Vikings Game in London is Win for Franchise, Loss for Some Local Business

Posted at: 09/24/2013 5:21 PM
Updated at: 09/24/2013 11:18 PM
By: Naomi Pescovitz

The Minnesota Vikings are overseas preparing for their big Sunday game in London against the Pittsburgh Steelers.

Though the matchup will be played at London's Wembley Stadium, it is considered a home game. Team management also calls the game a "trade mission."

"The decision to participate in the International Series was not about an opportunity for higher revenue; it was about highlighting and growing the Vikings brand on an international stage and bringing exceptional exposure to Minnesota's business community and tourism industry," Vikings Director of Corporate Communications Jeff Anderson said in an email.

According to the Vikings, the NFL receives game day revenue for the game in London. The Vikings will be reimbursed for travel costs. The team will also be paid as they would for an average home game, though they did not release a dollar figure.

"There's lots of money to be made by the league, lots of great exposure for the teams that are playing in this and lots of ways to make additional dollars," said Bill Robertson, Sports Communications and Marketing Consultant for Tunheim in Minneapolis.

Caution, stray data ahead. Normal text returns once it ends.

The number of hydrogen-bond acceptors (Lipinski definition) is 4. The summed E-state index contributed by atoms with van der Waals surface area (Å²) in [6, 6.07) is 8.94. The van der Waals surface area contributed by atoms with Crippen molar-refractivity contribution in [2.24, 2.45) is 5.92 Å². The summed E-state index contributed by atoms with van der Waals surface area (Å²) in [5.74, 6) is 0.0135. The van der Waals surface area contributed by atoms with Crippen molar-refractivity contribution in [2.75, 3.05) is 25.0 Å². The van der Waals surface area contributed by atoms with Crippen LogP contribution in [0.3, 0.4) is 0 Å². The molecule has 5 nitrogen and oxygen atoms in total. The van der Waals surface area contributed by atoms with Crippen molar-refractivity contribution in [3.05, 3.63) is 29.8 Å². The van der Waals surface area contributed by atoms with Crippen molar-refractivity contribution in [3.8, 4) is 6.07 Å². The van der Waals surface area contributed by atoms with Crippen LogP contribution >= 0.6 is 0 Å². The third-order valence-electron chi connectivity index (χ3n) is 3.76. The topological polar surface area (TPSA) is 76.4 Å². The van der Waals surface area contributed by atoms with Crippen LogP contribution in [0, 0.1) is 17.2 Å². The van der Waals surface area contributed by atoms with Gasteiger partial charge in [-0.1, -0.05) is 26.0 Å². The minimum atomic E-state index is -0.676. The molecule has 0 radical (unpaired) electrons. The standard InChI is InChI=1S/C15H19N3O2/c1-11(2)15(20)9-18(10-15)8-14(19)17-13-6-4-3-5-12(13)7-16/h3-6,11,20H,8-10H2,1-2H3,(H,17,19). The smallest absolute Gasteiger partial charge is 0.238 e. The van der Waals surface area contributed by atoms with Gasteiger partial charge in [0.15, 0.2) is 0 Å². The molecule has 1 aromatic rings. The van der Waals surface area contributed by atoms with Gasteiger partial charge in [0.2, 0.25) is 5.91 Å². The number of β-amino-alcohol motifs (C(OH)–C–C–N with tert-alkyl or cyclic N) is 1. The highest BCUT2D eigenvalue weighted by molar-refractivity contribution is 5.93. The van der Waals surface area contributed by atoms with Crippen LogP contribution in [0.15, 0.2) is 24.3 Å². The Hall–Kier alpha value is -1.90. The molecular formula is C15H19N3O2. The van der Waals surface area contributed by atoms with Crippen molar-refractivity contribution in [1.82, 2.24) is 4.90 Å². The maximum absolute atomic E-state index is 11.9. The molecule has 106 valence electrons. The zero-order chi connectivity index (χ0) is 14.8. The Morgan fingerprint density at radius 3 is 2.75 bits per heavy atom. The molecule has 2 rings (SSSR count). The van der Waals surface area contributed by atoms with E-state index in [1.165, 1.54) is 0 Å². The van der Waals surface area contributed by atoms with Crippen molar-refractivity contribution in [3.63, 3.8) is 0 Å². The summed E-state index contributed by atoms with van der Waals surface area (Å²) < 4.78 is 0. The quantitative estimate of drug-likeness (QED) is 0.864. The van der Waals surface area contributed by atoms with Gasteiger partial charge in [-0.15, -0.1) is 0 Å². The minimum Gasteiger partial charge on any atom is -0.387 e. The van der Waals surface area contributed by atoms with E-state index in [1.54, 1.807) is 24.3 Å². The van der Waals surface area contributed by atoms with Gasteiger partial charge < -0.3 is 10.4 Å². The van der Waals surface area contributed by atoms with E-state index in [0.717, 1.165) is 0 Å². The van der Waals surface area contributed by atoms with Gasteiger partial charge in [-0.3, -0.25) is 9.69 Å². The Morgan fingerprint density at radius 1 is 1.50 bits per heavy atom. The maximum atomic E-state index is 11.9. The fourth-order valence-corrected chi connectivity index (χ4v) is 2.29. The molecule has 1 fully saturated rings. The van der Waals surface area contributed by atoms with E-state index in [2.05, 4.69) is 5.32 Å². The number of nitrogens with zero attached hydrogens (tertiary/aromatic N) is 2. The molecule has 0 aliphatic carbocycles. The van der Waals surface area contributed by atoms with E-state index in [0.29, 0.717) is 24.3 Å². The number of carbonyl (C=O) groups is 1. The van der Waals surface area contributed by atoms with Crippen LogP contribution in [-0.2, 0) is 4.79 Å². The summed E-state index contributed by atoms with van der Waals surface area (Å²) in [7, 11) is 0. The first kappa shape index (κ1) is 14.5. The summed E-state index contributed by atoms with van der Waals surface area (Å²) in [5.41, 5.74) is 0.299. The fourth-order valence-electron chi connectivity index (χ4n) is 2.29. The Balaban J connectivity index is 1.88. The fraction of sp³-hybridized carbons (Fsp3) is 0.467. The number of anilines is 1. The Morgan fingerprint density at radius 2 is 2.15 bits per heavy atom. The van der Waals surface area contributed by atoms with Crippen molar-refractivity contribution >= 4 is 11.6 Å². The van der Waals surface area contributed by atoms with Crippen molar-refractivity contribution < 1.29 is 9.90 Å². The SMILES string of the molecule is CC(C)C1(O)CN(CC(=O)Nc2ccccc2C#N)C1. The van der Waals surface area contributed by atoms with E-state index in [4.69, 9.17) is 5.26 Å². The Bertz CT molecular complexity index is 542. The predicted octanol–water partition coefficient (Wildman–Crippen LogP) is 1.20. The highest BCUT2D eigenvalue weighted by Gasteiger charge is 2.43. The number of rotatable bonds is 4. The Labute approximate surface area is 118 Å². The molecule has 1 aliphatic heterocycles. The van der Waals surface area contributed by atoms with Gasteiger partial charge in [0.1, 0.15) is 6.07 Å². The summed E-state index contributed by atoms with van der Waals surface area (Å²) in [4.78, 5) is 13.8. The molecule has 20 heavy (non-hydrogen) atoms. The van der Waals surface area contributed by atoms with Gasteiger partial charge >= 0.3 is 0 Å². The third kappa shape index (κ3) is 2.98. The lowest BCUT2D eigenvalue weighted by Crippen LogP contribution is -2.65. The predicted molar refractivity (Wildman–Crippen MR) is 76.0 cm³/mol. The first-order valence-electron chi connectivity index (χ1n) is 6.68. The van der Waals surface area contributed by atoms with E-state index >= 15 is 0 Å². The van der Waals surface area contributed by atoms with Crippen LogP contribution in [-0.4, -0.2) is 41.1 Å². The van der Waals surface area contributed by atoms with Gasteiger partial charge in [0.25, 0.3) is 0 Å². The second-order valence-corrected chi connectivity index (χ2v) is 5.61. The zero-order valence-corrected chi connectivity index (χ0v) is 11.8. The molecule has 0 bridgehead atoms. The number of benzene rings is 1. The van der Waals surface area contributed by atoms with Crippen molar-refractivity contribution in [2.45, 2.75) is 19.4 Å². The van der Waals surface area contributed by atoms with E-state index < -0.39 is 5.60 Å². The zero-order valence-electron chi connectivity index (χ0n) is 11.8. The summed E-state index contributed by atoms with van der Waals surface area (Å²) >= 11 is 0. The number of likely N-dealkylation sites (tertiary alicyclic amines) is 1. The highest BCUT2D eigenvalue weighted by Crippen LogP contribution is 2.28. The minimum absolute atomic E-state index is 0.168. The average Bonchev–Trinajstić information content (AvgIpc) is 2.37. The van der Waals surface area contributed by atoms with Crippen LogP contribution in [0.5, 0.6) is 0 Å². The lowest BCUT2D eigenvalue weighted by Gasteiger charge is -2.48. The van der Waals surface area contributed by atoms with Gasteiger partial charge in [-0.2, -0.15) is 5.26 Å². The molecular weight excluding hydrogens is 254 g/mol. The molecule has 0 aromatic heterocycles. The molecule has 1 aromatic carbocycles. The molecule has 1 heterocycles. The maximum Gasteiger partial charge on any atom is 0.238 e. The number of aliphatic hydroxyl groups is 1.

New gear sporting the London matchup is for sale and new ticket buyers are joining the market overseas.

"This will come back many fold over for the Vikings in years to come," Robertson said.

But at Crooked Pint Ale House, Owner Amy Cocchiarella, is thinking about the days to come.

"It's upsetting," Cocchiarella said.

Crooked Pint Ale House is in the Metrodome's backyard. A typical home game day serves up $17,000 for the restaurant and a packed house.

"On a Sunday game day than pretty much any other event that we can have during the year. It's huge for us and we really depend on it," Cocchiarella said.

With only 6 regular season games left at the Metrodome and a rough start to the season already, Cocchiarella says every game counts.

"The fans are ready to go and I feel like they are already disappointed, and it hurts business for us. It hurts everybody," Cocchiarella said.